Four Seymour Troy Shoes

By Manolo the Shoeblogger

Manolo says, At the Manolo’s Pinterest, he has been pinning many pictures of the historical shoes, and so now he wishes to share with you some of the things that have caught his fancy, in this case, the shoes of the Seymour Troy, one of the first famous America fashion shoe designers, famous starting in the 1920s and continuing on through the early 1960s.

Seymour Troy Button Strape Suede Pump

The first shoe, above, is this dramatic Seymour Troy button-strap suede pump, dated to the circa 1929. To the Manolo, this shoe looks totally wearable in the present day, and is probably more comfortable than you would imagine.

Seymour Troy Rhinestone Sandal

Here is the Seymour Troy rhinestone pump from 1933, ayyyy! Super fantastic!

Seymour Troy Slingback Pump, 1942

The perfect example of World War II fashion, this Seymour Troy slingback pump dates from 1942, and uses plastic laces in its construction because of the rationing.

Seymour Troy Print Pumps, 1947

Finally, it is 1947, and you are exuberantly celebrating the triumph of democracy with these Seymour Troy pink, print pumps, with the crazy happy design.


7 Responses to “Four Seymour Troy Shoes”

  1. Sasha Says:

    I pine for those button-strap suede pumps. I may even cry into my pillow a little tonight because I cannot have them.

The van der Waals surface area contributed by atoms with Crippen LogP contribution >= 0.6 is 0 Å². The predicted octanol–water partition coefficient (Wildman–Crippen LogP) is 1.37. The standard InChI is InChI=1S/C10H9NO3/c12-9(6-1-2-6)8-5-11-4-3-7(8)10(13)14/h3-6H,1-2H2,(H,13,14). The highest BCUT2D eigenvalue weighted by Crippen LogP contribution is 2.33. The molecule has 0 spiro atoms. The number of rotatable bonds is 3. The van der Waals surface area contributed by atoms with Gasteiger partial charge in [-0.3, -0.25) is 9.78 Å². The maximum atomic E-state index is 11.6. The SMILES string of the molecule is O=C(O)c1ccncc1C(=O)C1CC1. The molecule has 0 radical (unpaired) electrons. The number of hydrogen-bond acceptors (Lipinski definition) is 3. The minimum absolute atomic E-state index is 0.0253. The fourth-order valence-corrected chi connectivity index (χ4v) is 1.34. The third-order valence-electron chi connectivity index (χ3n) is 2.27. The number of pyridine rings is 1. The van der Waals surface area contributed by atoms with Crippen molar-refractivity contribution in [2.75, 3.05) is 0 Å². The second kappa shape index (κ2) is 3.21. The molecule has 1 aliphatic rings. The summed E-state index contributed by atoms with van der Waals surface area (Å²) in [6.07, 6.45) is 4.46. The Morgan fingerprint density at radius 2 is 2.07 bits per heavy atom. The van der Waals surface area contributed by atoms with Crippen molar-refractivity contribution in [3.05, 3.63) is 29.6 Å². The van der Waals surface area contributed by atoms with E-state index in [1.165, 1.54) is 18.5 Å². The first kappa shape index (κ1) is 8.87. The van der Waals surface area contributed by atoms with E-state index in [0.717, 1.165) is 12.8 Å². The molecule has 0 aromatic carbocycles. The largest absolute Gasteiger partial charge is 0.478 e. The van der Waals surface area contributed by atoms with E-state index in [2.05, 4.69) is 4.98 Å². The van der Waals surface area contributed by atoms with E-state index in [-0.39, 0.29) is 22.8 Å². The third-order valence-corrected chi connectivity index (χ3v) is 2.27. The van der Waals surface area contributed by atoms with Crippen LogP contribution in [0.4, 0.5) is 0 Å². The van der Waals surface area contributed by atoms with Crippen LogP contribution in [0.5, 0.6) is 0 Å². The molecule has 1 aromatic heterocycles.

2. Phyllis Says:

    Me too!

  3. Jeanne H Says:

    The rhinestone pumps are pretty interesting considering the year during which they appeared. An emotional reaction to the hard time of the Depression perhaps?

  4. pamela Says:

    exquisite and really modern. or rather, timeless. the slingbacks i can imagine on marlene dietrich

  5. Fausta Says:

    Good design is timeless.

  6. g-dog Says:

    I would not be surprised to see the slingbacks for sale today! They strike me as very on trend now (well as much as I ever know about trend) — all are quite lovely!

  7. Charlotte Allen Says:

    What happened to the vibrant and creative U.S. shoe industry that flourished until about 1970? The talented designers–I. Miller, Beth Levine, etc.–and the high standards of craftsmanship made U.S. shoes the equal of anything coming out of France or Italy. Now the industry is mostly gone, except for a few manufacturers here and there. It seems so sad.

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Disclaimer: Manolo the Shoeblogger is not Mr. Manolo Blahnik. This website is not affiliated in any way with Mr. Manolo Blahnik, any products bearing the federally registered trademarks MANOlO®, BlAHNIK® or MANOlO BlAHNIK®, or any licensee of said federally registered trademarks. The views expressed on this website are solely those of the author.

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